Thursday, March 07, 2013

"Greek" Yogurt: How a Corporation Limited Strained Yogurt's Geography

If I were hosting a party and said I wanted everyone to try a dish of Palestinian yogurt I can imagine half my guest would be confused and the other half would imagine that it was somesort of sick joke where I would have miniature bomb-shaped objects in the yogurt.  If I were to say it was Indian yogurt I imagine most people would think there is probably somesort of exotic spice in the yogurt.  However, all I would be serving is strained yogurt, popularly known as Greek yogurt.

When I was in Afghanistan, one of the interpreters and several Afghan National Police I was with made their own yogurt by straining it and wanted me to try some.  To my surprise they gave me a honey flavored yogurt with the consistency of what I knew as Greek yogurt.  From that day one I wondered how strained yogurt became known solely as Greek yogurt in the United States.

I recently discovered the answer.  No one should be surprised that the answer is in fact: business.  In the early 2000s the Greek company FAGE expanded into the United States.  FAGE was the first company to massively market strained yogurt in the United States.  FAGE gave the yogurt "Greek" in its title, probably because Greek yogurt sounds more appealing than strained yogurt.  FAGE became massively successful and now other companies are trying to cash in on what they consider to be Greek yogurt.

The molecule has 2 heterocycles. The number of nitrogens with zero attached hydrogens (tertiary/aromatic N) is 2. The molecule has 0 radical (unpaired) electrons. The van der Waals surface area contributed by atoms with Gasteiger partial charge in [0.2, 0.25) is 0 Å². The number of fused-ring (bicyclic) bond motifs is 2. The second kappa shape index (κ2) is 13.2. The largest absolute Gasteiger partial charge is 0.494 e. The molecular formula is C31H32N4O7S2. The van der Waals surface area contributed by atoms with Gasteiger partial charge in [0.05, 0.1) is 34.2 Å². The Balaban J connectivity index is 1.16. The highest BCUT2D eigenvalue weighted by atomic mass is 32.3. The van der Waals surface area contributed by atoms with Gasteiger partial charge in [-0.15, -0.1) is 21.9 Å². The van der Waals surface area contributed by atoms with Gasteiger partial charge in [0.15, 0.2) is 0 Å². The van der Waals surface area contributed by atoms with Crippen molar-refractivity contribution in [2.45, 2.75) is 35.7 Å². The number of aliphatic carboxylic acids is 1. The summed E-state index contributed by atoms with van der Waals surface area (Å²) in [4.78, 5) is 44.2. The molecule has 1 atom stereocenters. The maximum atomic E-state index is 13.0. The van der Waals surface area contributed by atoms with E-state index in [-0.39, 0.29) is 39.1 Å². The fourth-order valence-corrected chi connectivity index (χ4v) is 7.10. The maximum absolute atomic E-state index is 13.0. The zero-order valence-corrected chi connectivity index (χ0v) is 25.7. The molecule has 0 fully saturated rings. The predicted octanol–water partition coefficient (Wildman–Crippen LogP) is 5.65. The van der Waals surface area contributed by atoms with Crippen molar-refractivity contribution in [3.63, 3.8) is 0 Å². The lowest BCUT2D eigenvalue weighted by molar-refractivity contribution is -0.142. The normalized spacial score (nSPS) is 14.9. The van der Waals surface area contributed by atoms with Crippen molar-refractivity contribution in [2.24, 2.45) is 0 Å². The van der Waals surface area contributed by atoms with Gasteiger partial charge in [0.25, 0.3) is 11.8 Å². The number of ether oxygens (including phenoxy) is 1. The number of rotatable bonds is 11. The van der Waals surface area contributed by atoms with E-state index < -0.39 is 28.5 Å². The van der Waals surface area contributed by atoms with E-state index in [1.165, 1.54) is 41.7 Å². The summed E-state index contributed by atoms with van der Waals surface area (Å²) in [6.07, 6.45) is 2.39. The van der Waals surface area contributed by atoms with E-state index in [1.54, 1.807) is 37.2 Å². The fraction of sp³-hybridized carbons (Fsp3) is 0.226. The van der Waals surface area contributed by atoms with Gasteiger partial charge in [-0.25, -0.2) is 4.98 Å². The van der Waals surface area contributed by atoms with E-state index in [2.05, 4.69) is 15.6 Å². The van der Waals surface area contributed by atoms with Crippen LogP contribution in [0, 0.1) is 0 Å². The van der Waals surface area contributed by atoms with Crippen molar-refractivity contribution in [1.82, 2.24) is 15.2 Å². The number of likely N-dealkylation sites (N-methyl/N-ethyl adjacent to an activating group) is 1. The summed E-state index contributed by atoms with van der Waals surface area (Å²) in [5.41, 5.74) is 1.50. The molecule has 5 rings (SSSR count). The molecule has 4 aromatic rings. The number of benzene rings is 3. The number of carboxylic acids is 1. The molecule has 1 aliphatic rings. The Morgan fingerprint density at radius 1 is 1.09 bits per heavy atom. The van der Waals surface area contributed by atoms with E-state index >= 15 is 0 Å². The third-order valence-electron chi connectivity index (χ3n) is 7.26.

The Greek stereotyping of strained yogurt is part of its advertising appeal.  How many Greek yogurt ads feature either ancient Greek ruins or images of beautiful Greek islands.  The appeal has turned into a stereotype meant to be laughed at as well.  However, I challenge anyone to imagine the below commercial with a disapproving secular Syrian Baathist, Afghan Muslim, or Hindu woman instead of an old Greek Orthodox woman.  The commercial would be decrying as distasteful and hateful and pulled immediately.


Dina said...

Funny to be watching and reading this over breakfast of labaneh and pita.

Karen said...

I heard a story on NPR recently in which they mentioned that companies that produce "Greek" yogurt, like Chobani, have had to find creative ways to dispose of what is left over after they strain it. Apparently it isn't the most environmentally friendly process but apparently some farmers buy and reuse it.

Catholicgauze said...

Sounds like the breakfast of champions. In FAGE's defense, my American tongue can say "Greek Yogurt" much more easily than "labaneh".

Dina said...

Oh you can do it: LA-ba-neh
It just rolls off your tongue. :)

This "yogurt cheese" is sometimes defined as "quark cheese." Now THAT is hard to pronounce.

Catholicgauze said...

I've tried saying La-ba-neh, it just doesn't roll off the tongue as easy as the purely English-origin word of "yogurt". *looking around nervously* Maybe a company needs to start selling labaneh in the US with a catchy commercial tune.

Dina said...

Haha. Don't let the Turks hear you say that about their word.

Anonymous said...

Yoghurt has a proper Turkic etymology (like pastrami and dolma and doner and kebab and kefir and lavash and baklava and pirogi and tzatziki and believe it or not knish :)